Last Thursday (29 April 2021) evening, the final Mapletree REIT in Mapletree Industrial Trust (SGX:ME8U) published its latest results for the fourth quarter, as well as for the full-year ended 31 March 2021 (i.e. FY2020/21.)

As a unitholder of the blue-chip industrial REIT, I have studied through its latest set of results and in my post today (apologies for the delay as I was busy drafting the summaries of 4 AGMs I have attended last Thursday and Friday), you will find my review of the REIT’s latest set of financial results, debt and portfolio occupancy profile, along with its distribution payouts (the REIT is one of the few that continue to declare a distribution payout to its unitholders on a quarterly basis), as well as my thoughts to share.

Let’s begin…

Financial Results (Q4 FY2019/20 vs. Q4 FY2020/21, and FY2019/20 vs. FY2020/21)

Q4 FY2019/20 vs. Q4 FY2020/21:

Q4 FY2019/20Q4 FY2020/21% Variation
Gross Revenue
(S$’mil)
$101.8m$121.1m+18.9%
Property Operating
Expenses (S$’mil)
$23.5m$29.3m+24.2%
Net Property
Income (S$’mil)
$78.3m$91.8m+17.3%
Distributable
Income to
Unitholders (S$’mil)
$69.2m$70.7m+2.3%

On a quarter-on-quarter (q-o-q) basis, the REIT’s latest set of results have further improved – the 18.9% growth in its gross revenue can be attributed to the consolidation of revenue from the 14 data centres in the United States of America previously held under MRDCT. However, this was partially offset by rental reliefs granted to tenants under the Covid-19 (Temporary Measures) Act 2020, along with the lack of revenue from Kolam Ayer 2 due to it currently undergoing re-development into a high-tech industrial precinct.

The increase in property operating expenses was due to the additional operating expenses incurred from the consolidation of data centres previously held under MRDCT, along with higher property maintenance expenses.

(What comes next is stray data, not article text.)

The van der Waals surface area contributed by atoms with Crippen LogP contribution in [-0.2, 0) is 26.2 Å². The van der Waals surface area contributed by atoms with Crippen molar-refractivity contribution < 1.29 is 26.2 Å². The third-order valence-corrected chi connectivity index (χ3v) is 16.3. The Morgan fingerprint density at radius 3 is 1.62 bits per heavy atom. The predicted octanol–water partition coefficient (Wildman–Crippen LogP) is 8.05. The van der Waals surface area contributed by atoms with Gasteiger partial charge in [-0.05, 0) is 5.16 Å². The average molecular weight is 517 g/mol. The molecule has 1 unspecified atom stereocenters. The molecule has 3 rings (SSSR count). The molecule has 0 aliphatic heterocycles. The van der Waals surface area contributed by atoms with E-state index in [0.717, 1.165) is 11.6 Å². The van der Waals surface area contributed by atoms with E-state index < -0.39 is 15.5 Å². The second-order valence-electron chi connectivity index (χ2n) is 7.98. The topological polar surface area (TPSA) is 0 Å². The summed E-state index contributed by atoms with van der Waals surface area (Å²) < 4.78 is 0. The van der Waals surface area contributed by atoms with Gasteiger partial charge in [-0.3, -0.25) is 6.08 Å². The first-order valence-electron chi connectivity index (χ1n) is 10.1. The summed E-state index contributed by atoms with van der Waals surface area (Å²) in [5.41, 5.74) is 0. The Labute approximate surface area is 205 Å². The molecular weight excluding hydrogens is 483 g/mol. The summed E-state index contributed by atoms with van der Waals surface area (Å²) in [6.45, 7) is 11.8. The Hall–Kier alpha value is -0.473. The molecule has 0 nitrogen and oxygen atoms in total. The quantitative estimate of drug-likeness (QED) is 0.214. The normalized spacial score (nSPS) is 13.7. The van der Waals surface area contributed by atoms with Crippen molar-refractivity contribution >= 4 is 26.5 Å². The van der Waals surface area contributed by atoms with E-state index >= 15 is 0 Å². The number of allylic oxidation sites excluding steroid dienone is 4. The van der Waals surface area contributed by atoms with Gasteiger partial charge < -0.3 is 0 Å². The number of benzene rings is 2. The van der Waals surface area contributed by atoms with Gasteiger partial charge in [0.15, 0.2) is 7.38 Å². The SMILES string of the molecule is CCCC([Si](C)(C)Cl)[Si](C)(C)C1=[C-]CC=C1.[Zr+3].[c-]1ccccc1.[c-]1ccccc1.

Finally, the 2.3% increase in the REIT’s distributable income to unitholders was mainly due to the higher net property income, partially offset by higher borrowing costs, manager’s management fees (due to a better portfolio performance, and an increase in the value of assets under management), and lower distribution declared by joint ventures.

FY2019/20 vs. FY2020/21:

FY2019/20FY2020/21% Variation
Gross Revenue
(S$’mil)
$405.9m$447.2m+10.2%
Property Operating
Expenses (S$’mil)
$87.8m$96.2m+9.6%
Net Property
Income (S$’mil)
$318.1m$351.0m+10.4%
Distributable
Income to
Unitholders (S$’mil)
$265.3m$295.3m+11.3%

On a year-on-year (y-o-y) basis, it is not surprising to find the REIT reporting a better set of results (as its results have reported improvements between the second and fourth quarters.)

The 10.2% improvement in its gross revenue was due to the consolidation of revenue from the 14 data centres in the United States of America previously held under MRDCT, and the full-year income contribution from 7 Tai Seng Drive, partly offset by rental reliefs granted to eligible tenants, along with the revenue loss as a result of the re-development of Kolam Ayer 2.

Property operating expenses went up by 9.6% due to the additional operating expenses incurred from the consolidation of data centres previously held under MRDCT, and higher property tax, partially offset by lower marketing commission, property maintenance expenses and utilities.

Finally, its distributable income to unitholders improved by 11.3%, which can be attributed to higher property income, as well as distributions declared by joint ventures, offset by higher borrowing costs and manager’s management fees.

Debt Profile (Q3 FY2020/21 vs. Q4 FY2020/21, and FY2019/20 vs. FY2020/21)

Moving on, let us take a look at the REIT’s debt profile recorded as at 30 March 2021, where I will first be comparing against its debt profile recorded in the previous quarter three months ago (i.e. Q3 FY2020/21), and against its debt profile recorded in the previous financial year (i.e. FY2019/20) to find out if it has improved, remained consistent, or deteriorated:

Q3 FY2020/21 vs. Q4 FY2020/21:

Q3 FY2020/21Q4 FY2020/21